Dunedin City Council fined for road botch up
A High Court decision has slammed Dunedin City Council's (DCC) handling of a roading realignment in the city, ordering the cash -strapped authority to pay affected parties more than $185,000 in costs.
Justice Alan Mackenzie indicated in a written decision the legality of the stretch of State Highways 1 and 88 through the city remained in question because of the council's botch up.
The judge has ordered the southern council to pay plaintiffs, whose access to their land was affected by the project, $79,524 in costs, plus experts fees of $95,605.26, and other disbursements of $10,489.77. Collectively, the plaintiffs are Anzide Properties, Hall Brothers Transport, and Dunedin Crane Hire (2005) .
The decision culminates a two-year battle between the parties relating to the DCC's designation of land for proposed arterial purposes.
"[In] June 2010, the council decided to realign the route for the proposed arterial so it ran adjacent to the affected land and did not cross it," Justice Mackenzie said.
As the council sought consent for the project, the plaintiffs were identified as affected parties.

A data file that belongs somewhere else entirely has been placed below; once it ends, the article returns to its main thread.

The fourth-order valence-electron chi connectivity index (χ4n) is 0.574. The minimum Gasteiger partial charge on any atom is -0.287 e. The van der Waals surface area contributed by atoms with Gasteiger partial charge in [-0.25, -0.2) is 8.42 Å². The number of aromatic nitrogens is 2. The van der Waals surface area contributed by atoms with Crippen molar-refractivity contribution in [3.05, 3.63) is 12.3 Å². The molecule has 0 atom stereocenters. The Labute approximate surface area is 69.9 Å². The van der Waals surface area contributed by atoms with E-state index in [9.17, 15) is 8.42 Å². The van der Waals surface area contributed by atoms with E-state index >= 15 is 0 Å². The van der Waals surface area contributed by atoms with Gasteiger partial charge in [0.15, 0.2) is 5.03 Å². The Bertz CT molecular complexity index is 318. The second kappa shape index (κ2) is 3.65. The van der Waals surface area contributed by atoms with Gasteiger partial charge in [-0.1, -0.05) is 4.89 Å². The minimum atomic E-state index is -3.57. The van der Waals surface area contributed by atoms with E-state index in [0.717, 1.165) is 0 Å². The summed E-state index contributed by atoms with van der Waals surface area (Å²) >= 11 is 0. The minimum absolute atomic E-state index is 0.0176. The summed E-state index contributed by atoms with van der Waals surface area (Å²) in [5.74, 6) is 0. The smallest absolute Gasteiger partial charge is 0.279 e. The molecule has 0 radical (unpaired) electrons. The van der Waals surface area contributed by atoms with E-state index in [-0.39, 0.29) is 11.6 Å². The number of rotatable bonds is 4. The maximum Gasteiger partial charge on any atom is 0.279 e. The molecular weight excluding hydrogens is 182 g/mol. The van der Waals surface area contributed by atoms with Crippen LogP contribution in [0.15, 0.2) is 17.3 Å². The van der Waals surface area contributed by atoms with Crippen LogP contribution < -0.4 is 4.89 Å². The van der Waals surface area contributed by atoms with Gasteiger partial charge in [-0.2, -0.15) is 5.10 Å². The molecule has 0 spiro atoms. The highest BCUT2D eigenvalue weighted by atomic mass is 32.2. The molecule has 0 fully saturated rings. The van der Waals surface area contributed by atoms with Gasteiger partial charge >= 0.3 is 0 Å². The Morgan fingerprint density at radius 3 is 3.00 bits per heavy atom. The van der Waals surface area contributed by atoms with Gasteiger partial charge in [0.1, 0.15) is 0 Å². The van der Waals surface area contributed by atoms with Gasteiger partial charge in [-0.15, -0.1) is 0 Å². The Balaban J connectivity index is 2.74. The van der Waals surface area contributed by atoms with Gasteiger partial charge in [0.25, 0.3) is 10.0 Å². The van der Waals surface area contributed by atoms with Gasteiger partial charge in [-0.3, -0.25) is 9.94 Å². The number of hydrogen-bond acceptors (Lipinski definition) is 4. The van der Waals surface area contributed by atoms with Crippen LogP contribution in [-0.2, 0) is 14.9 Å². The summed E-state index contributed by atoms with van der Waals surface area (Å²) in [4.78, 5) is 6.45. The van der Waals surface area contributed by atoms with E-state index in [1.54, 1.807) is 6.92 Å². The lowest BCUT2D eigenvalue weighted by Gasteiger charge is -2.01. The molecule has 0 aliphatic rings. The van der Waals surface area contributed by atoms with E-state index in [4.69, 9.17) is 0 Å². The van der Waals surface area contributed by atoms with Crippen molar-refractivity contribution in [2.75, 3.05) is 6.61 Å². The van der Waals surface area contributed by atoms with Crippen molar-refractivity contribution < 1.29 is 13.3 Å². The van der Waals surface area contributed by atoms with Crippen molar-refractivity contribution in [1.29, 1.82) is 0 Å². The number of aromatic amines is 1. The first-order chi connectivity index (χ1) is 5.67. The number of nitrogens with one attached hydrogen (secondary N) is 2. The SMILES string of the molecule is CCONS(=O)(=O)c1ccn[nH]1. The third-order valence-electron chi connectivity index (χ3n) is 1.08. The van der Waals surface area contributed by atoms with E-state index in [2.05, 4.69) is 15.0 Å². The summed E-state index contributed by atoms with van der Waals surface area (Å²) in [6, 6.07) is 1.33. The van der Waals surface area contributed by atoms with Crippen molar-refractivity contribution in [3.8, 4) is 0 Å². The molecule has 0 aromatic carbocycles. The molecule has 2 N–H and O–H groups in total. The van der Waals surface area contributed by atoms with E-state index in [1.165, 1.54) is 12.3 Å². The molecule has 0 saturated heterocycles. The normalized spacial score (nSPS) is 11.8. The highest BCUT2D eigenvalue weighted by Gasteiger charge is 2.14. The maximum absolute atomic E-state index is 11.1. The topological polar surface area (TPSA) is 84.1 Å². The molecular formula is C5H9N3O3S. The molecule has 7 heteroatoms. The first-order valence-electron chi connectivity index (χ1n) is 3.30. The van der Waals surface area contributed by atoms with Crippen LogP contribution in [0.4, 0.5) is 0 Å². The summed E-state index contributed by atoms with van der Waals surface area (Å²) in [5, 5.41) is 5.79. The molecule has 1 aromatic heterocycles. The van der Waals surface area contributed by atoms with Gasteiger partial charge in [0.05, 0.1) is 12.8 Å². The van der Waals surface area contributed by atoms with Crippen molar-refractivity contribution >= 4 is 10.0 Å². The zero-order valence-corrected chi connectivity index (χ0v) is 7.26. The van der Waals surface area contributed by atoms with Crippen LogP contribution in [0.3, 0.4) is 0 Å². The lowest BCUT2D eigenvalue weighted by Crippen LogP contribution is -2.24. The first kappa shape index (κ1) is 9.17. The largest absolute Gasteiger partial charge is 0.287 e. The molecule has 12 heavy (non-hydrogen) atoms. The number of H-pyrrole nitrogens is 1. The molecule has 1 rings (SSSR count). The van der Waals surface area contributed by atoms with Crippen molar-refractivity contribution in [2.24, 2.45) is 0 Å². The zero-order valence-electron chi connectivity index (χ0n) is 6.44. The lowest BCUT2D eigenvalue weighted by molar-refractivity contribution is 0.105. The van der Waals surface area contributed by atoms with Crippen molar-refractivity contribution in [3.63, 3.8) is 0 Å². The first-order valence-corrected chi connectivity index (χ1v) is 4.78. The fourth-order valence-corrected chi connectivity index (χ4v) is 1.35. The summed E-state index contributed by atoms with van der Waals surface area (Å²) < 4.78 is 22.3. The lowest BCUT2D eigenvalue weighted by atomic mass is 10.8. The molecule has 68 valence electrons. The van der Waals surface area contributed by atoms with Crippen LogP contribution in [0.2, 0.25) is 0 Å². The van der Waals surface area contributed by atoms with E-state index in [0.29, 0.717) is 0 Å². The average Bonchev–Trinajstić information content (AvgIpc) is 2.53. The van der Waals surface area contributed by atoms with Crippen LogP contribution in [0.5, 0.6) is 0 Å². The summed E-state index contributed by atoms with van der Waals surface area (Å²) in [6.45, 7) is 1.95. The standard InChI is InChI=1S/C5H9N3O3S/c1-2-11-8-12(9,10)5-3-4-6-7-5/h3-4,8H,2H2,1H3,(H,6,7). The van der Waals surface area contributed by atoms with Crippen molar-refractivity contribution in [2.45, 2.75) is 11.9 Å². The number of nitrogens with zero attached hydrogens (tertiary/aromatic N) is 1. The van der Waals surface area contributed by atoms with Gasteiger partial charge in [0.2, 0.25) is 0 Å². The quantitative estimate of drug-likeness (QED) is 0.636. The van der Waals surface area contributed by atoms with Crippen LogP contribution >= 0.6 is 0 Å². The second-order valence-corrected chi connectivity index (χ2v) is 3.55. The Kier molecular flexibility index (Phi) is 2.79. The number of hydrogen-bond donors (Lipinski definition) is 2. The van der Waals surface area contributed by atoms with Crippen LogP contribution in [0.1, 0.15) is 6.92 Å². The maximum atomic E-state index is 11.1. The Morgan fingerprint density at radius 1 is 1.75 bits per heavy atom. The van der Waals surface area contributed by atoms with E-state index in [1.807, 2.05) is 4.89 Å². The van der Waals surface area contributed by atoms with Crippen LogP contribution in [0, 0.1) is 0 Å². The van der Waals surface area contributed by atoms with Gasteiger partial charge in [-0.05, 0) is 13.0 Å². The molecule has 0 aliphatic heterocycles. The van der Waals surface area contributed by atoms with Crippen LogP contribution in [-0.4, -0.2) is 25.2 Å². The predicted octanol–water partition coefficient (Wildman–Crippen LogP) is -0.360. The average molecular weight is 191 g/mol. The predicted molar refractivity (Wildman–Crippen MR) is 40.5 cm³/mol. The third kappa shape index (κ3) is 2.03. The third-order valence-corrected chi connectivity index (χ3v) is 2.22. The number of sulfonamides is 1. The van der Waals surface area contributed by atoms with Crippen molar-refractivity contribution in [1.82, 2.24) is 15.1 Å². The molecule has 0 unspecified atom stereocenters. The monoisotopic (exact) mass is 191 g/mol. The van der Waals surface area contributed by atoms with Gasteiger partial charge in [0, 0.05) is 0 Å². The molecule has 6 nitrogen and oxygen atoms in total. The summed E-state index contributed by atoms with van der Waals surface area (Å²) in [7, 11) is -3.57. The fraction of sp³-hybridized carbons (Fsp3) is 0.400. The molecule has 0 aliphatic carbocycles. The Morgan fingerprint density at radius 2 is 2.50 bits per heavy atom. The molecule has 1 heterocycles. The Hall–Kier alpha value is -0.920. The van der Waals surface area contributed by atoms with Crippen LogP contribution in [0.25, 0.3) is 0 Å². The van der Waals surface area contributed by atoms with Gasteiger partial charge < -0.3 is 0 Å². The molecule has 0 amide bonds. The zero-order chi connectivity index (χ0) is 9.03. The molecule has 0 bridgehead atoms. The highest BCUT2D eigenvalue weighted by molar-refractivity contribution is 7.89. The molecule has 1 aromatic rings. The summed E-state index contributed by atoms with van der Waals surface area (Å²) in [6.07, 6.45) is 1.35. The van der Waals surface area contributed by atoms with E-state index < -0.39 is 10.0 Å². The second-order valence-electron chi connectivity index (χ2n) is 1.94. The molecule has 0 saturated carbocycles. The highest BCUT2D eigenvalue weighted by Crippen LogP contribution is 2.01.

But the council consequently decided to alter the designation in such a way that it would not need to acquire the affected land, the judge said.
"It did not notify any of the plaintiffs of its intention to make that change.It now accepts that it should have done so."
Even though the route no longer crossed the affected land, access to it was affected by the new road. Safety concerns expressed by the plaintiffs were largely ignored.
The road was built, a new set of traffic lights installed, and it opened April 5, 2011. Court proceedings resulted and the council's original decision was set aside. A temporary access arrangement was subsequently put into place.
The traffic lights have remained idle for more than a year.
Justice Mackenzie indicated he was not in a position to make a decision on the future of the road. It's legal designation of the road was now uncertain.
Plaintiff representative Dunedin contractor Doug Hall declined to comment on the decision. Dunedin City Council representatives could not be reached for
Justice Mackenzie said the DCC's handling of the matter had caused further costly delays.
"Much of the expenditure incurred has been a necessary consequence of the council's attempts to achieve a different outcome from that which it agreed, despite the council having taken no formal steps to vary the consent orders.
"I consider that approach by the council has contributed significantly to the costs and has contributed unnecessarily to the time and expense of the proceedings...."
The council project was part of its realignment of the highways around the city's new Forsyth Barr Stadium, the costs awarded adding to millions of dollars of extra costs already stumped up by Dunedin ratepayers.